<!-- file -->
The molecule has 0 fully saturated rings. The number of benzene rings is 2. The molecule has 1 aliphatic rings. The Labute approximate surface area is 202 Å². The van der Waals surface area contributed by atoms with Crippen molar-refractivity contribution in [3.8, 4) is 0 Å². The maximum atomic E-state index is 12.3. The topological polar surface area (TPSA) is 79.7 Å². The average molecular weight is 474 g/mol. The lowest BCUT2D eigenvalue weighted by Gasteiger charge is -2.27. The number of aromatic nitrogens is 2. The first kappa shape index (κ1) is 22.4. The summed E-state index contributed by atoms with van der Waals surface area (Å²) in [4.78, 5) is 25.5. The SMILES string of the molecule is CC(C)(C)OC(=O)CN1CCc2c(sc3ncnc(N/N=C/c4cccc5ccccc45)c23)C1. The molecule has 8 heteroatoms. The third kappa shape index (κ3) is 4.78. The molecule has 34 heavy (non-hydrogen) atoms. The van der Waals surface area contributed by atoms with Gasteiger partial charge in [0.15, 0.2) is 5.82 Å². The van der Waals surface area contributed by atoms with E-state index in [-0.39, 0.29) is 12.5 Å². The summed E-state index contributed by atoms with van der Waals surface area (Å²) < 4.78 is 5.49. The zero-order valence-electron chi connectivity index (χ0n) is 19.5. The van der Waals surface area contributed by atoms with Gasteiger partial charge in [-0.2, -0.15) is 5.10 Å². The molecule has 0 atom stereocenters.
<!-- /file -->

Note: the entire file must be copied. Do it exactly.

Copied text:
The molecule has 0 fully saturated rings. The number of benzene rings is 2. The molecule has 1 aliphatic rings. The Labute approximate surface area is 202 Å². The van der Waals surface area contributed by atoms with Crippen molar-refractivity contribution in [3.8, 4) is 0 Å². The maximum atomic E-state index is 12.3. The topological polar surface area (TPSA) is 79.7 Å². The average molecular weight is 474 g/mol. The lowest BCUT2D eigenvalue weighted by Gasteiger charge is -2.27. The number of aromatic nitrogens is 2. The first kappa shape index (κ1) is 22.4. The summed E-state index contributed by atoms with van der Waals surface area (Å²) in [4.78, 5) is 25.5. The SMILES string of the molecule is CC(C)(C)OC(=O)CN1CCc2c(sc3ncnc(N/N=C/c4cccc5ccccc45)c23)C1. The molecule has 8 heteroatoms. The third kappa shape index (κ3) is 4.78. The molecule has 34 heavy (non-hydrogen) atoms. The van der Waals surface area contributed by atoms with Gasteiger partial charge in [0.15, 0.2) is 5.82 Å². The van der Waals surface area contributed by atoms with E-state index in [-0.39, 0.29) is 12.5 Å². The summed E-state index contributed by atoms with van der Waals surface area (Å²) < 4.78 is 5.49. The zero-order valence-electron chi connectivity index (χ0n) is 19.5. The van der Waals surface area contributed by atoms with Gasteiger partial charge in [-0.2, -0.15) is 5.10 Å². The molecule has 0 atom stereocenters.